While there were two films in the $10,000 club this week, Kon-Tiki and The Reluctant Fundamentalist, one could argue Mud had the best opening on the per theater chart this past weekend. Kon-Tiki earned an average of $11,084 in two theaters, while The Reluctant Fundamentalist earned an average of $10,307 in three. However, Mud earned an average of $6,103 while playing in 363 theaters. It missed the top ten by just $160,000.
There were no films able to reach the $10,000 club on this week's per theater average. However, while this is disappointing, it is not uncommon for this time of year. The best film was 42, which not only opened in first place on the overall chart, but also earned first place on the per theater average chart with an average of $9,153. The best limited release of the week was Disconnect, which earned an average of $8,240 in 15 theaters.
Sports movies can be a risky proposition financially. While they potentially have a built-in audience among fans of the sport in question, they can also turn off people who don't much care for the sport. It takes a really compelling story to reach out to non-fans, and it seems as though the story of Jackie Robinson is compelling enough to draw in a broad audience for 42, which will open atop the box office chart this weekend with a projected $27.25 million, according to Warner Bros.' Sunday morning estimate. A 25% uptick on Saturday suggests good word of mouth for the film so far. Less good word of mouth is being earned by Scary Movie 5, which is projected to end in second place with $15.15 million. That's well behind previous outings for the franchise, which have clustered around the $40 million mark.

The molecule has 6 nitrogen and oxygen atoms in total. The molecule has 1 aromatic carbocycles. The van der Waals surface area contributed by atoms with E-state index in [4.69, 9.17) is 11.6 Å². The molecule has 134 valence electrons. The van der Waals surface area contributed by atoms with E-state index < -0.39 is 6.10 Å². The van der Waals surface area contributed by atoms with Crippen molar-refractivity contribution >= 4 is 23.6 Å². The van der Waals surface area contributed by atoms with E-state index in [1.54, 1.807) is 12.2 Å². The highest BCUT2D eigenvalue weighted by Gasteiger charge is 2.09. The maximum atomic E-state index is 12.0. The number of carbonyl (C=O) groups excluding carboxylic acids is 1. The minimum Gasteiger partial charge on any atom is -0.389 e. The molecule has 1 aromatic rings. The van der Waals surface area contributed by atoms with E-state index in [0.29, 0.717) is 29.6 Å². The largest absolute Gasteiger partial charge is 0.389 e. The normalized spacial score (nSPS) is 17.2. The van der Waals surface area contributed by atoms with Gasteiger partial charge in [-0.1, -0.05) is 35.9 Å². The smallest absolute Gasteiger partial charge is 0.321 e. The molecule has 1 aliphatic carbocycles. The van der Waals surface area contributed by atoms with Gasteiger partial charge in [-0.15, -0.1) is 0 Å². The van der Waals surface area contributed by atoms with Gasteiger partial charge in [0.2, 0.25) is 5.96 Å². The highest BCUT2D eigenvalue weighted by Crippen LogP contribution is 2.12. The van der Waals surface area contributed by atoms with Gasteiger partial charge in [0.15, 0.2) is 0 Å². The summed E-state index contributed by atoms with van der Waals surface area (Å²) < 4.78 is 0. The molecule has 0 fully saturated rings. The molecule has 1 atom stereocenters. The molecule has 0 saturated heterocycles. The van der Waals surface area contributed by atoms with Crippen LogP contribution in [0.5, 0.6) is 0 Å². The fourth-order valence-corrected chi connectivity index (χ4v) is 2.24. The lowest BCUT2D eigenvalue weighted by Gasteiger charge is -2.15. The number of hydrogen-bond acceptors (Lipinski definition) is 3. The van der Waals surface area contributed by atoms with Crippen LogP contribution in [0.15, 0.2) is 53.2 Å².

The buzz certainly helped Trance, as it earned first place on the per theater chart with an average of $32,786 in four theaters. This is not quite as good as Danny Boyle's previous two limited releases, but if it doesn't reach at least one major milestone, I would be shocked. Upstream Color rode the best reviews of the week to second place with $28,649 in its lone theater. The Company You Keep was right behind with an average of $26,344 in five theaters. Mixed reviews will likely hold down its potential to expand. The Place Beyond the Pines was the only holdover to reach the $10,000 mark. It expanded to 30 theaters, but still managed an impressive average of $23,446.
As usual, there is an eclectic mix of limited releases, including some that have earned some advance buzz, like Trance and The Company You Keep, which should help them at the box office. The best reviewed film of the week is Upstream Color, but it is probably too weird to thrive outside of the art house circuit. It might be too weird to thrive within the art house circuit.